Hey there, time traveller!
This article was published 13/7/2013 (1080 days ago), so information in it may no longer be current.
CHICAGO -- There are just 12 women's names on the Stanley Cup.
But a woman was responsible for putting all but one of them there -- as well as the approximately 1,000 men's names added to the Cup in the 24 years since Louise St. Jacques has been the trophy's artisan scribe.
Beginning in mid-September at her Montreal studio, after the trophy has finished traveling to wherever each player on the 2013 Blackhawks wants to take it, St. Jacques will begin recording the latest NHL champions on the lowest of the trophy's five barrel rings.
St. Jacques, 54, who took over the job from her father-in-law when he retired, uses the same tools as her three official predecessors as Cup engraver. That allows names added in 2013 to have the same, slightly homespun artistry of those from decades ago, no matter that the execution requires the refined skill of a professional engraver -- and being a Scrabble whiz also could be useful.
After all, St. Jacques needs to figure how to get several hundred letters arranged sensibly in a pre-defined space. The names vary considerably in length, such as Niklas Hjalmarsson and Ray Emery, and the lines of names also are of varying length.
"The setup time varies, sometimes enormously," St. Jacques said in an email. "I usually take five days to plan and execute the stamping."
That's right: stamping, not engraving. Once the barrel ring is removed from the Cup's foundation, St. Jacques takes a hammer and a metal shank with a raised letter at the end -- moveable type of a sort -- and punches the names into the silver surface one capital letter at a time.
There is no tracing paper with the names written on it laid over the area to be stamped. She does it essentially freehand, using only a guideline and her sharp eyes to keep the lines as straight as possible.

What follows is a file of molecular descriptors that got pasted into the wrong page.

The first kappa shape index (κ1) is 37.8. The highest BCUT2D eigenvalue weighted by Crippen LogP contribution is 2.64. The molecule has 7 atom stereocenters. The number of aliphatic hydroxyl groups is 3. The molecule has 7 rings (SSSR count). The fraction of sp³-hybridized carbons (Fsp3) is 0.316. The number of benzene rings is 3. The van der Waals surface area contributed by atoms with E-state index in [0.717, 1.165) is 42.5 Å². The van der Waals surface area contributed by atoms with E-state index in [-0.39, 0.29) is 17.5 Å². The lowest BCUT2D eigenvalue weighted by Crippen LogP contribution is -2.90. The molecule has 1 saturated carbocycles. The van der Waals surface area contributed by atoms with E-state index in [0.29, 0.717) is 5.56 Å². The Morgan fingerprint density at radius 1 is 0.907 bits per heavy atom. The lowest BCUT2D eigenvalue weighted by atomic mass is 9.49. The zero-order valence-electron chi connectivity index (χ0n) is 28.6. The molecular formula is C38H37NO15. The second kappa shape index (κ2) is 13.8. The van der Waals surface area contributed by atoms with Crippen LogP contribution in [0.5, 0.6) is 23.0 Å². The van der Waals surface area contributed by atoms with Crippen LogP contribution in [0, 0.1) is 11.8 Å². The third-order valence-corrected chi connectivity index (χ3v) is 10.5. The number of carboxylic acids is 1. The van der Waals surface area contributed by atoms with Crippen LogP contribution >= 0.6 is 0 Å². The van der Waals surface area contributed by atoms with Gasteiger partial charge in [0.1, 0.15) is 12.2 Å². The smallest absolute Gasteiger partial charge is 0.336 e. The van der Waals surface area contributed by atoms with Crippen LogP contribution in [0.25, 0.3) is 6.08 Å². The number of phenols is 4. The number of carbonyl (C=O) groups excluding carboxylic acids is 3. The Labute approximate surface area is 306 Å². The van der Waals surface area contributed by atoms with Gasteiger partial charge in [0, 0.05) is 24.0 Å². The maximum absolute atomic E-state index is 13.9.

Depending on where the Cup winds up, it either will be delivered or shipped to St. Jacques, a native of Montreal and partner in metal engravers Boffey Promotions. The NHL allocates 10 days to do the stamping. The winning team then gets to show it off at home again before its subsequent season opener.
The Blackhawks will submit a list of up to 52 names -- players, staff, ownership -- to the NHL for approval. Only after the names are on the Cup will they be made public.
There are some unwritten rules about which players are included. One is you must play half the games in the regular season or at least one game in the Cup final.
For backup goalies like Emery, the criterion is different. Being listed on the scoresheet as an eligible player for that game counts for Cup inscription purposes as having been in the game.
There are 23 Hawks players' names listed alphabetically on the Cup for the 2009-10 season. The other 29 names are management, staff and coaches, listed in pooh-bah order and beginning with chairman W. ROCKWELL WIRTZ.
The players start with JONATHAN TOEWS CAPT. but oddly come after everyone else. It's almost as if someone decided to adopt former Bulls general manager Jerry Krause's mantra that organizations, not players, win championships. Thus the women, eight of whom were part of ownership groups.
The 2013 Hawks will join the 2010 champions on the same ring, which includes a blank space where the 2004-05 lockout season is noted and has room for four more champions after 2013. The ring with the 1961 Hawks remains on the Cup, but the rings with their two championship predecessors -- 1934 and 1938 -- have been removed to lie in state at the Hockey Hall of Fame in Toronto.
The list of the 1938 Hawks includes one of the Cup's several unchanged errors: Pete Palangio's name appears twice, once spelled correctly, one without the "n."
Two of the errors have occurred during St. Jacques' engraving tenure, much to her chagrin because she double-checks all spellings. One involved the Avalanche's Adam Deadmarsh in 1996, the other the Red Wings' Manny Legace in 2002.
"The Stanley Cup is a very high-profile trophy, and nerves play into any work done on this ultimate sports achievement," she wrote. "No one is pleased with a mistake, whether it is personal or instructed (getting an incorrect spelling on the list from the league)."
She corrected both the Deadmarsh (originally Deadmarch) and Legace (originally Lagace) spellings -- the first such errors to be fixed. In the case of Legace, the replacement "E" is very obvious.
"Should any mistake occur, the culprit letters are punched back flat, polished, then re-stamped appropriately," St. Jacques wrote.
Only four years into her tenure, St. Jacques had the chance to add names from the team she grew up cheering, the Canadiens -- who ironically have not been in the finals since.
"I am very fortunate and proud to do the work for any NHL winning team," she wrote, putting a diplomatic stamp on her pride.
-- Chicago Tribune